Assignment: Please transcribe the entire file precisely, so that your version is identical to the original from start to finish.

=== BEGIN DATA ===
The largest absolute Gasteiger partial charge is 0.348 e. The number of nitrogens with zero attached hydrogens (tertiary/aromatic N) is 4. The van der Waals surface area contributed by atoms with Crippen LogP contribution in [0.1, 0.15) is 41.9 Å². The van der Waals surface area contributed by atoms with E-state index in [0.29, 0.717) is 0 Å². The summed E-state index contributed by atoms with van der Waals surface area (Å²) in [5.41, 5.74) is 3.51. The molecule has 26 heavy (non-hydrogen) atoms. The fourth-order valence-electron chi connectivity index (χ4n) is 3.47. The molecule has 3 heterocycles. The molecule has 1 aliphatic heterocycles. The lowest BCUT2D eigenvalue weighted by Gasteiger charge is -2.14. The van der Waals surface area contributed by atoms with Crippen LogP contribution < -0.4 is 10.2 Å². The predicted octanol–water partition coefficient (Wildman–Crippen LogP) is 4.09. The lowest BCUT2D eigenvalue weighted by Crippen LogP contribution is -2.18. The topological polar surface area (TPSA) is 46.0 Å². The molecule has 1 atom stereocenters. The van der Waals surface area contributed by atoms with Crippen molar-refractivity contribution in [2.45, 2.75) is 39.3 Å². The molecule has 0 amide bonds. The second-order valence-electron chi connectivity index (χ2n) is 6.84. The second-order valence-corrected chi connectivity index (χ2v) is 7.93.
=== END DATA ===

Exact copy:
The largest absolute Gasteiger partial charge is 0.348 e. The number of nitrogens with zero attached hydrogens (tertiary/aromatic N) is 4. The van der Waals surface area contributed by atoms with Crippen LogP contribution in [0.1, 0.15) is 41.9 Å². The van der Waals surface area contributed by atoms with E-state index in [0.29, 0.717) is 0 Å². The summed E-state index contributed by atoms with van der Waals surface area (Å²) in [5.41, 5.74) is 3.51. The molecule has 26 heavy (non-hydrogen) atoms. The fourth-order valence-electron chi connectivity index (χ4n) is 3.47. The molecule has 3 heterocycles. The molecule has 1 aliphatic heterocycles. The lowest BCUT2D eigenvalue weighted by Gasteiger charge is -2.14. The van der Waals surface area contributed by atoms with Crippen LogP contribution < -0.4 is 10.2 Å². The predicted octanol–water partition coefficient (Wildman–Crippen LogP) is 4.09. The lowest BCUT2D eigenvalue weighted by Crippen LogP contribution is -2.18. The topological polar surface area (TPSA) is 46.0 Å². The molecule has 1 atom stereocenters. The van der Waals surface area contributed by atoms with Crippen molar-refractivity contribution in [2.45, 2.75) is 39.3 Å². The molecule has 0 amide bonds. The second-order valence-electron chi connectivity index (χ2n) is 6.84. The second-order valence-corrected chi connectivity index (χ2v) is 7.93.